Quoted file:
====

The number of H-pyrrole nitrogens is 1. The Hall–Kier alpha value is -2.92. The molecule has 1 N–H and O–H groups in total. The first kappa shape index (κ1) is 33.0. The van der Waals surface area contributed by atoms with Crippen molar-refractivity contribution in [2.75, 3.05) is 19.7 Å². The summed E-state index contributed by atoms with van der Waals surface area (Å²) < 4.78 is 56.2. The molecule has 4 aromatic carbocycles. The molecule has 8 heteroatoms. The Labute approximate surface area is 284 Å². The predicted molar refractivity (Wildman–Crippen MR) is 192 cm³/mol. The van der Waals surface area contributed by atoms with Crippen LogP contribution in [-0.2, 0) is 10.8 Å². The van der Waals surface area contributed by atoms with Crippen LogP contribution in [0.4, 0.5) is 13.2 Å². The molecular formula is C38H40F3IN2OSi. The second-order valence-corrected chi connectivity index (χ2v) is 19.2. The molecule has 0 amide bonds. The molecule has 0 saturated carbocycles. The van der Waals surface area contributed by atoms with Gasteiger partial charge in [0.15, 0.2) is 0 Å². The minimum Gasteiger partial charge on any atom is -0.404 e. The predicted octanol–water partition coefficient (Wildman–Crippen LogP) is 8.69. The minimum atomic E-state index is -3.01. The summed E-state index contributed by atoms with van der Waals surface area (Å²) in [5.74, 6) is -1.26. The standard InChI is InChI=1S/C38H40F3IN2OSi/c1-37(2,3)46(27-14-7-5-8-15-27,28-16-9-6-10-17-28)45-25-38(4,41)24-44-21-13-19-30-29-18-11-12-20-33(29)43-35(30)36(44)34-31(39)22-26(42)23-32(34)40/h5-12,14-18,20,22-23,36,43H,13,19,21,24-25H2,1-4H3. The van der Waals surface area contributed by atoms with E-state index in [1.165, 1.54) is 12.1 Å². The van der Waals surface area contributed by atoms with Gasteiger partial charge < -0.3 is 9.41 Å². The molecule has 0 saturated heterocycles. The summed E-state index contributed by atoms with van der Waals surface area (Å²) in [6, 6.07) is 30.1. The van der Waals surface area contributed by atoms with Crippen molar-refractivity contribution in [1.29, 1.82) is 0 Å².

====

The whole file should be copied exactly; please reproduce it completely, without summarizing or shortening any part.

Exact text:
The number of H-pyrrole nitrogens is 1. The Hall–Kier alpha value is -2.92. The molecule has 1 N–H and O–H groups in total. The first kappa shape index (κ1) is 33.0. The van der Waals surface area contributed by atoms with Crippen molar-refractivity contribution in [2.75, 3.05) is 19.7 Å². The summed E-state index contributed by atoms with van der Waals surface area (Å²) < 4.78 is 56.2. The molecule has 4 aromatic carbocycles. The molecule has 8 heteroatoms. The Labute approximate surface area is 284 Å². The predicted molar refractivity (Wildman–Crippen MR) is 192 cm³/mol. The van der Waals surface area contributed by atoms with Crippen LogP contribution in [-0.2, 0) is 10.8 Å². The van der Waals surface area contributed by atoms with Crippen LogP contribution in [0.4, 0.5) is 13.2 Å². The molecular formula is C38H40F3IN2OSi. The second-order valence-corrected chi connectivity index (χ2v) is 19.2. The molecule has 0 amide bonds. The molecule has 0 saturated carbocycles. The van der Waals surface area contributed by atoms with Gasteiger partial charge in [0.15, 0.2) is 0 Å². The minimum Gasteiger partial charge on any atom is -0.404 e. The predicted octanol–water partition coefficient (Wildman–Crippen LogP) is 8.69. The minimum atomic E-state index is -3.01. The summed E-state index contributed by atoms with van der Waals surface area (Å²) in [5.74, 6) is -1.26. The standard InChI is InChI=1S/C38H40F3IN2OSi/c1-37(2,3)46(27-14-7-5-8-15-27,28-16-9-6-10-17-28)45-25-38(4,41)24-44-21-13-19-30-29-18-11-12-20-33(29)43-35(30)36(44)34-31(39)22-26(42)23-32(34)40/h5-12,14-18,20,22-23,36,43H,13,19,21,24-25H2,1-4H3. The van der Waals surface area contributed by atoms with E-state index in [1.165, 1.54) is 12.1 Å². The van der Waals surface area contributed by atoms with Gasteiger partial charge < -0.3 is 9.41 Å². The molecule has 0 saturated heterocycles. The summed E-state index contributed by atoms with van der Waals surface area (Å²) in [6, 6.07) is 30.1. The van der Waals surface area contributed by atoms with Crippen molar-refractivity contribution in [1.29, 1.82) is 0 Å².